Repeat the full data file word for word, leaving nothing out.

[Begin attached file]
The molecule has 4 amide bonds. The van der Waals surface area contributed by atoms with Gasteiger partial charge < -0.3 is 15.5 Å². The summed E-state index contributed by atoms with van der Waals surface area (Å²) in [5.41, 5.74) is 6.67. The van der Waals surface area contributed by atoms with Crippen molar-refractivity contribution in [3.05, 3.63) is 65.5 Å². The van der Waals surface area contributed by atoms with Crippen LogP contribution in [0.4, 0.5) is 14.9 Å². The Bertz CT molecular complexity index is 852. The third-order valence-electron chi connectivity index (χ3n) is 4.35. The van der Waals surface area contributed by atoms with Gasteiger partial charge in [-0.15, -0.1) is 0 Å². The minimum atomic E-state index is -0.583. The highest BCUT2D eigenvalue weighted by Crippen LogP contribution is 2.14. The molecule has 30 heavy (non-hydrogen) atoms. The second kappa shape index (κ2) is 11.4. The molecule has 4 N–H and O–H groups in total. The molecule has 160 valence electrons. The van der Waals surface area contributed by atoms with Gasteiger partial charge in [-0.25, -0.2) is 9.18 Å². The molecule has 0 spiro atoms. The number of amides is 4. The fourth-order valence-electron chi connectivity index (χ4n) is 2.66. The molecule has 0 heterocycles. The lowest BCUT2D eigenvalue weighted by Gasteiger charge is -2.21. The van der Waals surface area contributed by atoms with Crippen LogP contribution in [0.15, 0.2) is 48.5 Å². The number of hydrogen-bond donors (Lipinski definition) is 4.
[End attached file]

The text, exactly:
The molecule has 4 amide bonds. The van der Waals surface area contributed by atoms with Gasteiger partial charge < -0.3 is 15.5 Å². The summed E-state index contributed by atoms with van der Waals surface area (Å²) in [5.41, 5.74) is 6.67. The van der Waals surface area contributed by atoms with Crippen molar-refractivity contribution in [3.05, 3.63) is 65.5 Å². The van der Waals surface area contributed by atoms with Crippen LogP contribution in [0.4, 0.5) is 14.9 Å². The Bertz CT molecular complexity index is 852. The third-order valence-electron chi connectivity index (χ3n) is 4.35. The van der Waals surface area contributed by atoms with Gasteiger partial charge in [-0.15, -0.1) is 0 Å². The minimum atomic E-state index is -0.583. The highest BCUT2D eigenvalue weighted by Crippen LogP contribution is 2.14. The molecule has 30 heavy (non-hydrogen) atoms. The second kappa shape index (κ2) is 11.4. The molecule has 4 N–H and O–H groups in total. The molecule has 160 valence electrons. The van der Waals surface area contributed by atoms with Gasteiger partial charge in [-0.25, -0.2) is 9.18 Å². The molecule has 0 spiro atoms. The number of amides is 4. The fourth-order valence-electron chi connectivity index (χ4n) is 2.66. The molecule has 0 heterocycles. The lowest BCUT2D eigenvalue weighted by Gasteiger charge is -2.21. The van der Waals surface area contributed by atoms with Crippen LogP contribution in [0.15, 0.2) is 48.5 Å². The number of hydrogen-bond donors (Lipinski definition) is 4.